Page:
23andMe Gets Grant, Gene Risks Found for Parkinson’s, Researchers ID Four Kinds of Stomach Cancer

By Rhonda Reinhart

The 23andMe lab. Courtesy of 23andMe

23andMe receives $1.4 million grant from the National Institutes of Health: The NIH funding will support further development of 23andMe’s database and research engine for genetic discovery, allowing the consumer genetic testing company to uncover new associations between patient health and gene variants. “This grant from the NIH recognizes the ability of 23andMe to create a unique, web-based platform that engages consumers and enables researchers from around the world to make genetic discoveries,” says Anne Wojcicki, co-founder and CEO of 23andMe.

Scientists discover six new genetic risk variants for Parkinson’s disease: Using data from more than 18,000 patients, researchers at the National Institutes of Health have found six new genetic risk factors for Parkinson’s, a degenerative disorder that causes problems with movement. The scientists also found that in some cases, the more variants a person has, the greater the risk of developing the disease.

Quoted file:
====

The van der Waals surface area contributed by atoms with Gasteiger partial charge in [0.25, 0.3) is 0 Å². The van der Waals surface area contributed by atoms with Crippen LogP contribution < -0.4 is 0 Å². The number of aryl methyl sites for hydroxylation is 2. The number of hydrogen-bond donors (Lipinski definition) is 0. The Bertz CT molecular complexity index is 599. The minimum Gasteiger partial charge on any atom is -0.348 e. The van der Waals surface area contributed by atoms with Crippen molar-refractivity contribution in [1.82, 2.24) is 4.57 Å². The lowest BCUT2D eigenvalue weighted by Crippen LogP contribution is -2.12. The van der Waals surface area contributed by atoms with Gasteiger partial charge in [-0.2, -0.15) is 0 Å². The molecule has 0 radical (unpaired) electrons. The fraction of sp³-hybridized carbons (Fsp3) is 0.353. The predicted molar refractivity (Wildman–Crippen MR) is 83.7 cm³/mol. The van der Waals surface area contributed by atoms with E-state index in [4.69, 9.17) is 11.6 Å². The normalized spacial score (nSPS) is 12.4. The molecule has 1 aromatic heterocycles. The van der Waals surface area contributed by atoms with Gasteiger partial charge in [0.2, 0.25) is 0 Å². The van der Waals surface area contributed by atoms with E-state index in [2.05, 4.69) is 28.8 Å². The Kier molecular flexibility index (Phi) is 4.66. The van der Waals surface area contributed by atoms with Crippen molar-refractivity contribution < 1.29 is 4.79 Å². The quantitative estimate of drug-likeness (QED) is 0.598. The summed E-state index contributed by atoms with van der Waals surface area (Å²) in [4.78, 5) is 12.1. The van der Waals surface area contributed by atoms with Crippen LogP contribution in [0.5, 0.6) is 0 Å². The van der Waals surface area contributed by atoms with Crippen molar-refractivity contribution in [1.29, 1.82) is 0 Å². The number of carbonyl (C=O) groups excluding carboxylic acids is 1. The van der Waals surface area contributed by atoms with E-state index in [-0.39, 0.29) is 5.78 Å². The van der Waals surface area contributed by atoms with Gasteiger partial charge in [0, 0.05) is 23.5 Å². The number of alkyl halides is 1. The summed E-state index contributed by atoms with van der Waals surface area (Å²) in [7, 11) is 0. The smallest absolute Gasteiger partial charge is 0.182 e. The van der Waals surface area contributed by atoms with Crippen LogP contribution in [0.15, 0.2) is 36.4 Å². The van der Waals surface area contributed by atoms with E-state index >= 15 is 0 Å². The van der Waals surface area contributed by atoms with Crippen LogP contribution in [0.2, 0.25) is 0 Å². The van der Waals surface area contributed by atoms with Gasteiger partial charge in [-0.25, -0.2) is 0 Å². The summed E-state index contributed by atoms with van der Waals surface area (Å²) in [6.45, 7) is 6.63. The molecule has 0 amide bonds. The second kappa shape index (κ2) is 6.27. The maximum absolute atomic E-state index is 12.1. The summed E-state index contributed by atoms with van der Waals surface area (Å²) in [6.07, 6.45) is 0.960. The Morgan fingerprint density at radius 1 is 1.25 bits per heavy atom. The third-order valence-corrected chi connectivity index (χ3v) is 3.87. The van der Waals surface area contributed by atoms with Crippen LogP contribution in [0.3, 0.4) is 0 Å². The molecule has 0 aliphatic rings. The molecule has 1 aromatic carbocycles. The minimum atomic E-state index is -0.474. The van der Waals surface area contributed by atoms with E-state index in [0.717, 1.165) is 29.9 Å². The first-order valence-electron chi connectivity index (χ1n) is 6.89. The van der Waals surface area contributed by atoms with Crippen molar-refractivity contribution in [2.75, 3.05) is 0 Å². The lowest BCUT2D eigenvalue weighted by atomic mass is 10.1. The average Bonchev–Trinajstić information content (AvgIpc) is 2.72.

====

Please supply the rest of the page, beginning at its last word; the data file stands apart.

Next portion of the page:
Four subtypes of gastric cancer identified: Scientists at The Cancer Genome Atlas Network have discovered that stomach cancers fall into four subtypes, a development that will help researchers explore new therapies based on patients’ specific genomic profiles. An estimated 723,000 people die of gastric cancers each year.